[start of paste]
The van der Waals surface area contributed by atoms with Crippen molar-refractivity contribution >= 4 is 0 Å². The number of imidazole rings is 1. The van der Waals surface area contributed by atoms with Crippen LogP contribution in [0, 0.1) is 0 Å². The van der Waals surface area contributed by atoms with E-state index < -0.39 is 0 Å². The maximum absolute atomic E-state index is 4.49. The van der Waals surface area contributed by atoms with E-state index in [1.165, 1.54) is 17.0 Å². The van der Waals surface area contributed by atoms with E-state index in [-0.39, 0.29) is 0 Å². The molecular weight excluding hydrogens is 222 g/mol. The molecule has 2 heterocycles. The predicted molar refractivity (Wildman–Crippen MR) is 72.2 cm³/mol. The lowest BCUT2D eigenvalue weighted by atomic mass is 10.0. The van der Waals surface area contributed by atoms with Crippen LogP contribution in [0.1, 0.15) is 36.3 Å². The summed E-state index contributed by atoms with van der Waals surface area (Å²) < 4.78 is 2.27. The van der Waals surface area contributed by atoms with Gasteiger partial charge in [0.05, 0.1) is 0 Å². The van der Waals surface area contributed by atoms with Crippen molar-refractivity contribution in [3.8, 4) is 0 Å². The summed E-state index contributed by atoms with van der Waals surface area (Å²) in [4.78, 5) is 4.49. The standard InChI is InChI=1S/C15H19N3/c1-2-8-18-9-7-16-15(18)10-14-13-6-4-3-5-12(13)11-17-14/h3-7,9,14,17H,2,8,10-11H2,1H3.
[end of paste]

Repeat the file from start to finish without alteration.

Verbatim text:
The van der Waals surface area contributed by atoms with Crippen molar-refractivity contribution >= 4 is 0 Å². The number of imidazole rings is 1. The van der Waals surface area contributed by atoms with Crippen LogP contribution in [0, 0.1) is 0 Å². The van der Waals surface area contributed by atoms with E-state index < -0.39 is 0 Å². The maximum absolute atomic E-state index is 4.49. The van der Waals surface area contributed by atoms with E-state index in [1.165, 1.54) is 17.0 Å². The van der Waals surface area contributed by atoms with E-state index in [-0.39, 0.29) is 0 Å². The molecular weight excluding hydrogens is 222 g/mol. The molecule has 2 heterocycles. The predicted molar refractivity (Wildman–Crippen MR) is 72.2 cm³/mol. The lowest BCUT2D eigenvalue weighted by atomic mass is 10.0. The van der Waals surface area contributed by atoms with Crippen LogP contribution in [0.1, 0.15) is 36.3 Å². The summed E-state index contributed by atoms with van der Waals surface area (Å²) < 4.78 is 2.27. The van der Waals surface area contributed by atoms with Gasteiger partial charge in [0.05, 0.1) is 0 Å². The van der Waals surface area contributed by atoms with Crippen molar-refractivity contribution in [3.8, 4) is 0 Å². The summed E-state index contributed by atoms with van der Waals surface area (Å²) in [4.78, 5) is 4.49. The standard InChI is InChI=1S/C15H19N3/c1-2-8-18-9-7-16-15(18)10-14-13-6-4-3-5-12(13)11-17-14/h3-7,9,14,17H,2,8,10-11H2,1H3.